Protocol Prompt: Proper “Man”ners

Most of the information on wedding etiquette you see is slanted toward the bride. This certainly makes sense, since many brides take on the majority of the planning duties.

However, today I thought we’d focus on some wedding protocol tips for the men in the party (feel free to pass on to the guys in your life — these tips apply for many situations!).

First, the question I hear most often from grooms and other men is “does that mean I have to wear a bow tie?” A super-quick guide, since you’ve probably seen this before, but he may not have…

brooksbros
{Brooks Brothers}

If the reception card says “Black tie” or “Formal attire” (because you’re not technically supposed to put information about attire on the ceremony invitation), then yes, he does have to wear a tux. Other variations, like “creative black tie” mean that he can have a little more fun — still formal wear, but that’s the time to break out a black shirt/no tie with his tux.

I’ve seen a lot of cases where guys equate “dressed up” with “black suit.” Which is fine, if you’re going to a winter wedding, but guys, please — don’t wear a black suit to an early afternoon garden wedding!!! T and I once attended a wedding where he and two other guys were the only ones wearing summer suits…which made them feel out of place! Ladies, please don’t let the men in your life wear a black wool suit to a summer wedding when there are so many wonderful options for summer (check out this great look, via Snippet & Ink):

unionphoto
{Photo: Union Photography; Dress: Amsale; Suit: Jil Sander}

And a word on/for ushers: Make sure your ushers know what their job entails! I’ve found this is one of the most neglected elements of the rehearsal. We spend hours making sure everyone walks (which they do every day) into the ceremony space properly, and never have the ushers rehearse escorting people (which they don’t do every day!). More ushers than you might think don’t realize they they actually escort people to their seat, not just point them in the right direction!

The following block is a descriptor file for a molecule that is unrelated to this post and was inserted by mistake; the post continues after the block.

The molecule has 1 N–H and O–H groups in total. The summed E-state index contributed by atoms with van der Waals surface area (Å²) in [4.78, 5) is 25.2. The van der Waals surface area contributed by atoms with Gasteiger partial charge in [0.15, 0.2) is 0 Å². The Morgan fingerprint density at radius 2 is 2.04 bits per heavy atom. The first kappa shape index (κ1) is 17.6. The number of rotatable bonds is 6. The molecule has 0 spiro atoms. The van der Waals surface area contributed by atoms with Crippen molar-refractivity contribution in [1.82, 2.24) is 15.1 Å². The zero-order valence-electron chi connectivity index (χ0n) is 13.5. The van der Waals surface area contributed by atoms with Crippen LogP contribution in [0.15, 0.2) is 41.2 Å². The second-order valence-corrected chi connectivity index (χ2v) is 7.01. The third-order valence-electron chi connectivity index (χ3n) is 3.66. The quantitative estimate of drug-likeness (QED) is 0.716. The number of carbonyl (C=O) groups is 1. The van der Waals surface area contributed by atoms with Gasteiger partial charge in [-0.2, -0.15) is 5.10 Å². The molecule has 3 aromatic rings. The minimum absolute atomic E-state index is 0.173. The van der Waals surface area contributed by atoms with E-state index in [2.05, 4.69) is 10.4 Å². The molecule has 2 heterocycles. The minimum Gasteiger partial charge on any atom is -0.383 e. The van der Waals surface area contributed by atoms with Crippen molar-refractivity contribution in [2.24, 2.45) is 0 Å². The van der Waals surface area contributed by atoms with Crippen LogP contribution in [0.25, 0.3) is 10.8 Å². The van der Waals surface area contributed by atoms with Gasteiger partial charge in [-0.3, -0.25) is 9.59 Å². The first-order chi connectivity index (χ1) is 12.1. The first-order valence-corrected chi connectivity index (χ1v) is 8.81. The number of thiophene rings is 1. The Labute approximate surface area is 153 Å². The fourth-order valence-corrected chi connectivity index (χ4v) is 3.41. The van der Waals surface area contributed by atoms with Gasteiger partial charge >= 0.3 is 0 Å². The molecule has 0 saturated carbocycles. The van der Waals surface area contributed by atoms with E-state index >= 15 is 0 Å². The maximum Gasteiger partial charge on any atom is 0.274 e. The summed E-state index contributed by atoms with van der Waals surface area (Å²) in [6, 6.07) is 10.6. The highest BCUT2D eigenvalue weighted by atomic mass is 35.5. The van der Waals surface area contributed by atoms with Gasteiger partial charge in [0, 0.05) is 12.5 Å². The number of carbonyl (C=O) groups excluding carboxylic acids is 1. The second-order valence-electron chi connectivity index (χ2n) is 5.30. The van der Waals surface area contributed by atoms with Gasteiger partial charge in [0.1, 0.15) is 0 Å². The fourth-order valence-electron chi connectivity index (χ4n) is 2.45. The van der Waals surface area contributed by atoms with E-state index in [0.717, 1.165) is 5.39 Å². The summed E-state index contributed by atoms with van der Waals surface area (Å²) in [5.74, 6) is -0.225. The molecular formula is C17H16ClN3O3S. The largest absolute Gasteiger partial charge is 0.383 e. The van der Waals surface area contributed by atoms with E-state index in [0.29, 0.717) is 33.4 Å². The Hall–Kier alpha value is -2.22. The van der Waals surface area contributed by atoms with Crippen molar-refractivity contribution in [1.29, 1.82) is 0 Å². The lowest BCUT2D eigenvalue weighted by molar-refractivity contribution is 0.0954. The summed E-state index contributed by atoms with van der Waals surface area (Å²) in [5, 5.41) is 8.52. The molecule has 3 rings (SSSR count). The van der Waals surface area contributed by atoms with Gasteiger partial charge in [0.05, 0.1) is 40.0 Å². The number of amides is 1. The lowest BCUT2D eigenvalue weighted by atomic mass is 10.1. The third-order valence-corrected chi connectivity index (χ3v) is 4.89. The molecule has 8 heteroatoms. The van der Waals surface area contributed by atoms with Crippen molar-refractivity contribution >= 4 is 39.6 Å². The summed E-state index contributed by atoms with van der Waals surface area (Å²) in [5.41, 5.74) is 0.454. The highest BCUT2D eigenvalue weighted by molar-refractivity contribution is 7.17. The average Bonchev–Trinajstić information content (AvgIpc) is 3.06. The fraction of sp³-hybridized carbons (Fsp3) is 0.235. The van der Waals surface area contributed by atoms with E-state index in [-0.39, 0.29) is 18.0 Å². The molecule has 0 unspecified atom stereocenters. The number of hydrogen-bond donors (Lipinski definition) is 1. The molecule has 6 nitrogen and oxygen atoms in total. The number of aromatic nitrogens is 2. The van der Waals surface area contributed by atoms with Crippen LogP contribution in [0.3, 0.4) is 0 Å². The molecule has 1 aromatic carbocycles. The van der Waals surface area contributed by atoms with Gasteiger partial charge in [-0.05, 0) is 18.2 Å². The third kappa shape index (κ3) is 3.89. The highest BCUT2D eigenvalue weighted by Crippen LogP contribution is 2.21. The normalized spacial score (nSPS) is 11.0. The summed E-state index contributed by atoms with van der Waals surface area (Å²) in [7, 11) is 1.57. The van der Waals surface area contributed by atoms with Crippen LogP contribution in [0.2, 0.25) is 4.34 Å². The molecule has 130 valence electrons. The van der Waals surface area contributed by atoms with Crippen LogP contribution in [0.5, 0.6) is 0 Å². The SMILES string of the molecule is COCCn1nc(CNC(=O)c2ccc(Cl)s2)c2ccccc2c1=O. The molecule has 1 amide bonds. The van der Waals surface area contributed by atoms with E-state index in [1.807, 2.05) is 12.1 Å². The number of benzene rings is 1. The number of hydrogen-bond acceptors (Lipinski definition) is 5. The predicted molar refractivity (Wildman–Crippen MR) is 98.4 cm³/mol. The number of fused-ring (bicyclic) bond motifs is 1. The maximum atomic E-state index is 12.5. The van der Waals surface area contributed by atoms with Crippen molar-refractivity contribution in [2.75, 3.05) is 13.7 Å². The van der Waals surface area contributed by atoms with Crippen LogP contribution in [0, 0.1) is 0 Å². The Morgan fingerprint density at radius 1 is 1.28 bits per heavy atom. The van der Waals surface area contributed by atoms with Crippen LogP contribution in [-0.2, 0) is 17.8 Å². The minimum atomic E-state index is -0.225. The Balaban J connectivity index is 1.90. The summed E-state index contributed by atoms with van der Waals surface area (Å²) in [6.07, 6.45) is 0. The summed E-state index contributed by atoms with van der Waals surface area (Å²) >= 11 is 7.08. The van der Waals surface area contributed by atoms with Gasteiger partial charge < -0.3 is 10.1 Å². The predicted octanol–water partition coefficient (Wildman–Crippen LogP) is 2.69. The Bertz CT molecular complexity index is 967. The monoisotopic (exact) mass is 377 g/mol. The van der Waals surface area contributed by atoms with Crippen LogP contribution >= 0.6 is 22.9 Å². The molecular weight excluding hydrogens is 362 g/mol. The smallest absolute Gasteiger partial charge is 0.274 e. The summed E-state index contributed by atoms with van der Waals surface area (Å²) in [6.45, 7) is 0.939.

Traditionally, the bride/wife wrote the thank-you notes, but now more and more grooms are getting into the task. If your fiance’s handwriting makes people think he’s a doctor (or maybe he is!), have him help you with other tasks — maybe he’d be willing to develop a spreadsheet to track gifts/notes, seal & stamp envelopes, or has graphic design skills and wants to actually design the stationary himself! For a look at an amazing groom-designed invitation suite, check out Liss & Tyler’s wedding, featured on 100 Layer Cake.

Other than the guidelines we’ve discussed above, the great thing about guys and weddings is that there are very few hard and fast rules. If he wants to get involved, let him! If not, figure out where you can use his help/input in a way that works for you. If you want to go with the traditional rules, check out information on duties and expenses from the Emily Post Institute. The list I like better is their “Honey-Do” list!

For a guy’s-perspective resource, share Groom Groove with your fiance; it has a wealth of information on the various groom & wedding party duties, along with a number of helpful “how-to” articles. Finally, check out How to Be a Gentleman, by John Bridges (just $5 from Amazon!).

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Published in: on March 13, 2009 at 11:14 am  Leave a Comment  

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